US military grounds its entire fleet of F-35 fighter jets in the wake of South Carolina crash
The entire fleet of F-35 fighter jets has been grounded to inspect the aircraft for suspected faulty fuel tubes, the US military said. The decision comes in the wake of a Marine Corps’ F-35B crash in South Carolina last month.
The grounding order affects all variants of the advanced fighter jets, including the Air Force’s F-35A and the Navy’s F-35C. The engines of the aircraft will be checked for suspected faulty tubes and replacements made where necessary.
The military say that the inspection process is expected to take up to 48 hours.
The decision comes amid the investigation into the September 28 crash, which happened after the F-35B’s take-off from an air station in Beaufort.
“The primary goal following any mishap is the prevention of future incidents,” said Joe DellaVedova, a spokesman with the Pentagon’s Joint Program Office, which oversees the F-35. “We will take every measure to ensure safe operations while we deliver, sustain and modernize the F-35 for the warfighter and our defense partners.”
Foreign operators of the F-35, such as Britain or Israel, are also grounding their fighter jets for inspection, according to the JPO statement.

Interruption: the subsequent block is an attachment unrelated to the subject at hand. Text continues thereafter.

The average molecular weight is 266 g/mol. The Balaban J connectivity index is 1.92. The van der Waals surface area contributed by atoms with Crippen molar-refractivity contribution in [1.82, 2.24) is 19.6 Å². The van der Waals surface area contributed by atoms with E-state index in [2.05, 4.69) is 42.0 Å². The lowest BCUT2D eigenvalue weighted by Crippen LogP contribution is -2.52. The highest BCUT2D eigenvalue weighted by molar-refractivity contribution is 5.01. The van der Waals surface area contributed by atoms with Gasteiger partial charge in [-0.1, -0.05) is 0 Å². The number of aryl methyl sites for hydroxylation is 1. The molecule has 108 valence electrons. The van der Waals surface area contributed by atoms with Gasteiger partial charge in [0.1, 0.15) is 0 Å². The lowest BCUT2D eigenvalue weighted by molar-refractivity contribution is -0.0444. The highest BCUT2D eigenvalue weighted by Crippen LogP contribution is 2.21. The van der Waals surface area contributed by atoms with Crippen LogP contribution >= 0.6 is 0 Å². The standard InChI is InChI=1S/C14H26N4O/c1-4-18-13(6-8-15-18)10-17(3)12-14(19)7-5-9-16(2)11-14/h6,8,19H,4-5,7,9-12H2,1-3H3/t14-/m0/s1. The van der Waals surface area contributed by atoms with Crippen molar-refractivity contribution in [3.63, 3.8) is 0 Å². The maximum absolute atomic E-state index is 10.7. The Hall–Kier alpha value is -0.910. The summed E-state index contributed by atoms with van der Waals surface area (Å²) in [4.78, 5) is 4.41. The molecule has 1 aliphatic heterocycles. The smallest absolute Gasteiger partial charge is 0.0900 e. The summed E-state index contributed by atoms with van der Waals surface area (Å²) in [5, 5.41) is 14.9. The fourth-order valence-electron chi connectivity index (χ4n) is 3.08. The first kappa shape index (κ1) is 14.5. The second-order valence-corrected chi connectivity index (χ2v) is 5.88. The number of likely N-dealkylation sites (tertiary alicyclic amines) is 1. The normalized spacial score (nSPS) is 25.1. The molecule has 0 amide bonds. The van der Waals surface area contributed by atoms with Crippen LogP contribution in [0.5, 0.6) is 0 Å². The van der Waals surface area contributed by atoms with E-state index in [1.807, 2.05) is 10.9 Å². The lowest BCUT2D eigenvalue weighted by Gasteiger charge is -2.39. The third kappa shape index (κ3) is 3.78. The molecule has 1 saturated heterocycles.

The South Carolina crash – the first ever for the 5th-generation plane – ironically happened just a day after an F-35B successfully completed a mission in Afghanistan, an event that was reported by the Pentagon as a major milestone for the program. Luckily, the pilot of the crashed aircraft ejected and landed safely.
Problems have been surrounding the expensive Lockheed Martin-produced aircraft for years. Touted as an unprecedentedly advanced fighting machine, combining stealth capabilities with vast sensor dataflow and integration with other weapon systems, it has notorious for being riddled with hundreds of “deficiencies,” even as the aircraft was drawing closer to going into full-scale production. Those include dozens of serious drawbacks that could potentially be life-threatening.
The issues partially stem from the decision to design three different variants for different branches of the armed forces. The program is estimated to have a lifetime cost of over $1.5 trillion.
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